Por su parte, la doctora Téllez, señaló que a causa de los cambios en las reformas migratorias de los últimos años, el tipo de migración en el estado de Arizona ha cambiado radicalmente y ha generado un clima de temor entre los migrantes, principalmente mexicanos.
“La frontera física de Estados Unidos y México no es simplemente un lugar de paso, una línea de cruce de vigilancia militarizada o un límite político, las fronteras también son un espacio de resistencia, de convivencia, de creación y un espacio donde la política transformadora puede tener lugar”, sostuvo.
Click here to read more.
Dr. Michelle Téllez participated in a symposium at the Colegio de Sonora in Hermosillo, México on New Directions in Migration Research after the election of Trump. Visit here to see the livestream of the panel.
Plenary Panel: Institutional Responses to Gender-Based Violence
Location: Student Union, Sonora Room
This discussion will consider how various institutions—including law enforcement,
government, military, and educational institutions—respond to systemic gender-violence, including
sexual assault against migrants crossing the U.S.-Mexico border, the phenomenon of missing and
murdered Indigenous women, campus sexual assault, and sexual harassment and assault amongst Veterans and members of the military.
with Kiera Ladner, Michelle Téllez, Richard Nichollis, Susan Montgomery
In Transit/En tránsito: Arts, Migration, Resistance is an art exhibition accompanied by related events that collectively explore artistic practice, resistance, and social transformation in relation to transnational migration and human rights politics. Anchored in the Sonoran Desert borderlands and drawing on practices from different regions of the US, Mexico, and Central America, In Transit/En tránsito will bring together artists, activists, and academics for a series of cross-disciplinary conversations and collaborations.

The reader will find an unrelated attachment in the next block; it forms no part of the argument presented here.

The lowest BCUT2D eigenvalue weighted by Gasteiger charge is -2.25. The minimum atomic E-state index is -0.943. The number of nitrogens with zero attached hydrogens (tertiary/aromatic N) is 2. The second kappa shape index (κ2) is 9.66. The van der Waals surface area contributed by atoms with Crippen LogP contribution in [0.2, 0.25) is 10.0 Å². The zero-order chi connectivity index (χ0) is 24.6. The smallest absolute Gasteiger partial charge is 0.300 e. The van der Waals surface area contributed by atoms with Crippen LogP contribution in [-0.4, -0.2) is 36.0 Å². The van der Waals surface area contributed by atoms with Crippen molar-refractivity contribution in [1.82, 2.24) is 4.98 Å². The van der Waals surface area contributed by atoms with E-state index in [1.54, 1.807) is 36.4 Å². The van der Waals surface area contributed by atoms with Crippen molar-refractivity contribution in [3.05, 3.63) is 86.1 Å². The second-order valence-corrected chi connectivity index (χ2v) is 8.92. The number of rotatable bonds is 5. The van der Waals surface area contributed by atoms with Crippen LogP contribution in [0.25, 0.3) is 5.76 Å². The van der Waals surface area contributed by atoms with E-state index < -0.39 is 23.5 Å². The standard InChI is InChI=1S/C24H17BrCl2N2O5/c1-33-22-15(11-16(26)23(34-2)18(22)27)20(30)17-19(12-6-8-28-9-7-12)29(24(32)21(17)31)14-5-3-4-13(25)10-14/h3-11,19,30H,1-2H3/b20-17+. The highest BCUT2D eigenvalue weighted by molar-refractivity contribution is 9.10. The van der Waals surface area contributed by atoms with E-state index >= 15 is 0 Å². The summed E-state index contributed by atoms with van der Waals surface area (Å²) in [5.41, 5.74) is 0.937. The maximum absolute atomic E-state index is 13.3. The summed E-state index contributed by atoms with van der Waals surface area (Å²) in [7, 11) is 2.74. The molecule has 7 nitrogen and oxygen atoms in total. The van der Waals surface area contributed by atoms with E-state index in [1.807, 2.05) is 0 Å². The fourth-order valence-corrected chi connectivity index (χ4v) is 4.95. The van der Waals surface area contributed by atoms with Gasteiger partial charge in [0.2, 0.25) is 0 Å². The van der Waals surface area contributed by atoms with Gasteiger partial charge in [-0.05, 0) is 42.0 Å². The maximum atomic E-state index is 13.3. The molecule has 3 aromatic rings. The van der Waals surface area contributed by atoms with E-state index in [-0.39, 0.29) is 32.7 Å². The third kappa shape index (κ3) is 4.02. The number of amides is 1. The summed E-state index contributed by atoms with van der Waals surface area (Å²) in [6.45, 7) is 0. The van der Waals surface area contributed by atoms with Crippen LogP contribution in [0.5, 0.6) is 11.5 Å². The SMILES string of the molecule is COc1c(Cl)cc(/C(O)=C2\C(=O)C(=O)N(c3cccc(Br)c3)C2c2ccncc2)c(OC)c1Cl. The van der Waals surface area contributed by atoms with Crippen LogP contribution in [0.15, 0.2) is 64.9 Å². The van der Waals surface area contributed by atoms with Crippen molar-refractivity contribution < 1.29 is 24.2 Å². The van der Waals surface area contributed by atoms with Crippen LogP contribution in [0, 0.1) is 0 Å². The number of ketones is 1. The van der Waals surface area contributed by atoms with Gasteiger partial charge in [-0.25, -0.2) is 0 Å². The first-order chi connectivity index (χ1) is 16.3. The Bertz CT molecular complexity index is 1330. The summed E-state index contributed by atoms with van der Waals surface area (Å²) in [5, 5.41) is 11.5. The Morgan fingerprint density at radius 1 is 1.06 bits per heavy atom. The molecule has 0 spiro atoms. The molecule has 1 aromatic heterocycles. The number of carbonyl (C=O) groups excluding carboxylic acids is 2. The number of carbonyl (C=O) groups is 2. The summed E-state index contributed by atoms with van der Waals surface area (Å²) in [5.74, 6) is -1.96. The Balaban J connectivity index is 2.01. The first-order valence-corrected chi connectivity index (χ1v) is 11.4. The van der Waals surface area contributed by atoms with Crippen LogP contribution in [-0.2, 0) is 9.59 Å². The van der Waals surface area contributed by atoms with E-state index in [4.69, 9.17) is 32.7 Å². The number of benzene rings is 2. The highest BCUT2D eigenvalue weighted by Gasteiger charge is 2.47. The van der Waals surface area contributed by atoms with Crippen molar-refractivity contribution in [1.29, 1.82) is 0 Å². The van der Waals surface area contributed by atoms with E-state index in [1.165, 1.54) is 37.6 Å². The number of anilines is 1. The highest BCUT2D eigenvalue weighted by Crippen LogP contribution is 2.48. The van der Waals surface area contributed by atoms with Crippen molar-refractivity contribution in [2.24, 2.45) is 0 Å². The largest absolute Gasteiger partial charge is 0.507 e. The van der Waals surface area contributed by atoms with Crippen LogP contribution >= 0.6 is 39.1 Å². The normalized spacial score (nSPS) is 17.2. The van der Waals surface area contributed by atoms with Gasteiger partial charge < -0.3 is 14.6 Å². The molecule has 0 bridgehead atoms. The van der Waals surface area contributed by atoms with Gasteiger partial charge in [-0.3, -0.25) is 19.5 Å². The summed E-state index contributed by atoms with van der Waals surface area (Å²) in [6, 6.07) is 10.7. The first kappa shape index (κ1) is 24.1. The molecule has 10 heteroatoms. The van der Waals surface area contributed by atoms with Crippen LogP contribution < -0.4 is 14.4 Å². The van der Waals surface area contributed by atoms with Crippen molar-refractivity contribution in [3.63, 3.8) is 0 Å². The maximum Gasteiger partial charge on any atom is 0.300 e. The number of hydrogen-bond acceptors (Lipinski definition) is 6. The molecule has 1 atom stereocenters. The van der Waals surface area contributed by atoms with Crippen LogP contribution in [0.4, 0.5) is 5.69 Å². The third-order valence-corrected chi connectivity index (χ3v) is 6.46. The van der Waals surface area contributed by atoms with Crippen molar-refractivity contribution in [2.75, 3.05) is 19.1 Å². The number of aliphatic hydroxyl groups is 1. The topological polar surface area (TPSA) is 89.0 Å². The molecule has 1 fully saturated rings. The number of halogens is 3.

Organized by Drs. Kaitlin M. Murphy and Anita Huizar-Hernández, Department of Spanish and Portuguese
The Confluencenter for Creative Inquiry has awarded two teams of faculty members a total of $30,000.
Two teams with a total of 12 faculty members represented from the University of Arizona Colleges of Fine Arts, Humanities, and Social and Behavioral Sciences recently were awarded $30,000 to initiate projects focusing on border issues.
Transfrontera: Movements, Community and Identity in the Américas
This project will bring together interdisciplinary scholars whose work critically examines the material and symbolic manifestations of borders. By centering on the concept of borderlands, Transfrontera is making an intentional appeal to scholarship that attends to the violence and inequality that borders perpetuate, or what Gloria Anzaldúa called "una herida abierta" (an open wound). It also speak to the creativity, solidarities and utopias that are possible when communities come together in the "third space," generally understood to be libraries, cafes, parks and other public spaces.
Team members include Anita Huizar-Hernandez and Lillian Gorman assistant professors in the Department of Spanish and Portuguese, and Michelle Téllez and Maurice Rafael Magaña assistant professors of Mexican-American studies.